**after I wrote and posted this I went to a local neighborhood kitchen store for a new wooden spoon and milk steamer where I had shopped before but he was new and was hired by the owner to "build the business."  I said well read the Tennessean today they had what I thought was an accurate assessment over the problems Nashville face in order to move into the future and that the primary one was the lack of education and higher degrees by the populace.  It makes no sense to have a major capital with a population with less than 25% with higher degrees and that the state is 47 out of 50 with regards to higher education stats.  He informed me that he worked (as in past tense clearly)  in financial services and that his clients were the wealthiest people in the area and had no higher degrees. I asked how old they were and if they were long time residents who were older and had well established histories prior to the current economy which requires most entry level employees to have some college.  Well yes but then he reiterated that mantra which is all I needed to verify what I suspected, this is a State and City that places little emphasis on Education and that the "I worked hard" bullshit mantra that is heard repeatedly as some type of Ayn Rand tribute to the unicorn that today means "I will protect my family and mine and the rest of you can go fuck yourself."  I did not want to say to the dude, "well then why are you here at a 20 year kitchen store and are you making more here than at the the financial joint?"  I think I know the answer.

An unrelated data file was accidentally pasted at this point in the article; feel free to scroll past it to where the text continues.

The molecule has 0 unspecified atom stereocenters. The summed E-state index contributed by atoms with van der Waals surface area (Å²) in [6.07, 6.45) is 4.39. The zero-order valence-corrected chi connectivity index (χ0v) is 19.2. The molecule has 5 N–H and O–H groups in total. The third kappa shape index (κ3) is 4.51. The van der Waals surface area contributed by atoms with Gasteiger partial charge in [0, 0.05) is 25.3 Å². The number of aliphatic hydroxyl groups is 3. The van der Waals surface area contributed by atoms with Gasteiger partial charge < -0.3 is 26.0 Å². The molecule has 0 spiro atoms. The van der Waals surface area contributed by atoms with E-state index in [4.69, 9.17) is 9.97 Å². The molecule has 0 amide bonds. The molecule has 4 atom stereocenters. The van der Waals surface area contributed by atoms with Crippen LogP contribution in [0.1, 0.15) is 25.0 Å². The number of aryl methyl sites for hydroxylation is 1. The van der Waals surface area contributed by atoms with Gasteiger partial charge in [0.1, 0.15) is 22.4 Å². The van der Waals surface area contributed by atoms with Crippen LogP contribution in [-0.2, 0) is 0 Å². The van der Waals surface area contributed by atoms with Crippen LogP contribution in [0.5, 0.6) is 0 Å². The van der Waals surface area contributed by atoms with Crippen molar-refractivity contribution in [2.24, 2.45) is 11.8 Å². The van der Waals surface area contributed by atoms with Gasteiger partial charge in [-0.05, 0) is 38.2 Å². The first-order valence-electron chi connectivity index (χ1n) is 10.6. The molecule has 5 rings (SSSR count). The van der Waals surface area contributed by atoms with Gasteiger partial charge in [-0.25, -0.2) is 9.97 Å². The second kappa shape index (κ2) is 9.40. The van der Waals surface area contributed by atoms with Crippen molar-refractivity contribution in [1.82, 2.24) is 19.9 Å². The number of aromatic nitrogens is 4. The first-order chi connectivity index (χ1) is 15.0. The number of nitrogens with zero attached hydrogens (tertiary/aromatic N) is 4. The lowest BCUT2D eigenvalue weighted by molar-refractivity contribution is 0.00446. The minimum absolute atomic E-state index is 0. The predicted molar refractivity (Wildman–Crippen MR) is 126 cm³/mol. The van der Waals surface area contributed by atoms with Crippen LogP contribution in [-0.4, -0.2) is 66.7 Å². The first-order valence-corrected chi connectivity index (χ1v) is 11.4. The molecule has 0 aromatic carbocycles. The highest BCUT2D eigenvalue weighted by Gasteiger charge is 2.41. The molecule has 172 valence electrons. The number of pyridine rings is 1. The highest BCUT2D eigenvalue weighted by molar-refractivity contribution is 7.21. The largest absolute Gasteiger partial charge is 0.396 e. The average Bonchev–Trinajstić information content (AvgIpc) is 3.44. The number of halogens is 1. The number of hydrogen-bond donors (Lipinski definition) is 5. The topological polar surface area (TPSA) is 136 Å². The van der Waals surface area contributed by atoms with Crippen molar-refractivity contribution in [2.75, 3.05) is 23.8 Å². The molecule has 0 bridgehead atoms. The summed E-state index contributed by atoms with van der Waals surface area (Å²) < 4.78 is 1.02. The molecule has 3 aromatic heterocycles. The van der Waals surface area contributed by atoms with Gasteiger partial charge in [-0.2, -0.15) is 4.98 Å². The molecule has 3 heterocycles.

Health, education, traffic woes threaten progress in booming Nashville
Jamie McGee ,
The Tennessean
 October 4, 2016